Cho tells an engaging story that layers Korean tradition with the joy of grandmotherly love. The grandmother here is patient, allowing Dayeon to approach the challenges at her own pace, but also encouraging her to try again when she fails. Dayeon herself shows how an early scare can turn to triumph by facing your fears head on. These elements work particularly well when the challenge is something as large as diving for abalone in the deep sea.
Snow’s illustrations are full of light and steeped in color. The sky and sea are purples, oranges, blues on the page. In one amazing illustration, the characters walk to the sea through a field with mermaid shadows behind them.
A picture book about resilience, challenges and tradition. Appropriate for ages 3-5.
This graphic novel memoir tells a compelling story. Chuna lived with her single mother in Korea, until they went to Alabama on a what Chuna thought was a family vacation. Instead it was a way for her mother to actually meet the man she had been dating long distance and see where he lived. Now at age 14, Chuna must learn a new language and figure out a new society which is very unlike that of Korea. She doesn’t get along with her new stepfamily and continues to be furious with her mother. After all, she lost everything with the move: her country, her language, her friends, and a lot of her favorite things. When her mother enrolls her in a comic book program, Chuna discovers a way forward with new friends and a new way to express herself.
Ha’s memoir is marvelous. She creates real emotion on the page, not shying away from the raw reaction that she had as a teen to being moved to an entirely different country unexpectedly. The book is filled with tension, between Chuna and her mother, her mother and her new husband, and the entire extended family. Readers will see flashes of hope and a future before Chuna does in the book, adding to a feeling of possibility and resilience.
The art in the book reflects the strong plotting that Ha has created here. She lingers in moments very effectively, emphasizing their importance for readers. The art moves from tans and pastel colors to more dramatic moments where emotion is shown in waves of colors or hauntingly dark scenes that capture depression perfectly.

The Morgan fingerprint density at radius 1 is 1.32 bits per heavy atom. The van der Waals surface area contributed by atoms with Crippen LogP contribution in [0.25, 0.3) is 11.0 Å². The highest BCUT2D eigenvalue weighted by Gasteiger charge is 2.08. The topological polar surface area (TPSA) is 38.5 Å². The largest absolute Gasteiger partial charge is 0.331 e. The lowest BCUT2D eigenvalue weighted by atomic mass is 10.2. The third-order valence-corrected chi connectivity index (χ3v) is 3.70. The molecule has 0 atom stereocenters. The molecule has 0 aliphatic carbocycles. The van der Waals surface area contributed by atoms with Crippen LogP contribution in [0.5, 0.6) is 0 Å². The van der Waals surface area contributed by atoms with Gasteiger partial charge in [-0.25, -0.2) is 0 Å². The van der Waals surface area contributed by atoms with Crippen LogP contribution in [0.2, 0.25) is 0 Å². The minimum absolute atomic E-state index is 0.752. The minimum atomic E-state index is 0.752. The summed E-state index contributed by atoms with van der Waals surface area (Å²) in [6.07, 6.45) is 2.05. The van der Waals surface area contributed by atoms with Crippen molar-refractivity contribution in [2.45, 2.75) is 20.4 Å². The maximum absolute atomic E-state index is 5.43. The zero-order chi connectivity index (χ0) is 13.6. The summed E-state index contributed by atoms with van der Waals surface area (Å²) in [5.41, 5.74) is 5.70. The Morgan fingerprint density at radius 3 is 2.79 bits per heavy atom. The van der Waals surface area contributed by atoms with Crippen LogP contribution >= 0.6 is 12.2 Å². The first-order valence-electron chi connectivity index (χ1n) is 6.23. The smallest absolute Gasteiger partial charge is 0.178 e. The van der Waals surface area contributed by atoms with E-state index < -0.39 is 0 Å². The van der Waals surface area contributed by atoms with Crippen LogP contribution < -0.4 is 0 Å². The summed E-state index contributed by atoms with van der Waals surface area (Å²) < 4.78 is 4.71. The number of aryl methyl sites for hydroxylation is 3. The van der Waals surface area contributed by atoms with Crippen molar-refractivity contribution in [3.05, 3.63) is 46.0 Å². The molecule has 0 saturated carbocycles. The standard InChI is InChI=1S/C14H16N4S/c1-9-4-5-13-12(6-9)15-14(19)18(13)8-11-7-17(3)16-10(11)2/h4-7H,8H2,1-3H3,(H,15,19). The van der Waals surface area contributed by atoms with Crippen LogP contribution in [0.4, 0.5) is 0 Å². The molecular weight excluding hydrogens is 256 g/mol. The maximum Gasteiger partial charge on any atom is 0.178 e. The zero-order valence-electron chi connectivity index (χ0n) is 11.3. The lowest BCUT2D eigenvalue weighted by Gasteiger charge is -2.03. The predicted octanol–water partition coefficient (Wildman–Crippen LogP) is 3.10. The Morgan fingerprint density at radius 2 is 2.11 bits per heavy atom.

A great graphic novel memoir that tells the story of the isolation of being a new immigrant in America, but also the potential for a new future through art. Appropriate for ages 13-16.
The DMZ on the Korean Peninsula separates North and South Korea. It is a space of land where people are not allowed to cross and has become a wildlife sanctuary over the 65 years that it has stood. The DMZ stretches 154 miles from the Yellow Sea to the Sea of Japan. While there are no soldiers inside the DMZ, there are heavily armed soldiers on either side and miles of barbed wire fencing. In this picture book, the seasons turn in the DMZ and wildlife flourishes each of those seasons. Meanwhile, a grandfather makes the climb up to view the DMZ each season, looking at the land he once lived on. Against the pastoral backdrop of the nature in the DMZ are the movements of the troops on both sides, drilling and maneuvering.
Lee has created a picture book that embraces the complexities of the Korean Peninsula. He shows the impact the creation of the two nations has had on residents and the ongoing constant military presence in their lives. At the same time, Lee focuses too on the wildlife, animals, birds, fish and plants that are finding footing in the DMZ, some of them almost extinct elsewhere. It is a picture book that shows the hope of peace, the importance of space for native creatures and plants, and the impact of war.
The illustrations by Lee are beautiful. They capture the Korean landscape with the mountains in the background, the miles of barbed wire, and the lushness of the DMZ complete with rusting machinery. Turning from one page to the next, readers experience the beauty of nature and then the oppressiveness of the soldiers’ presence.
A complex and intelligent look at war and peace in our world. Appropriate for ages 5-8.
Reviewed from e-galley provided by Plough Publishing House.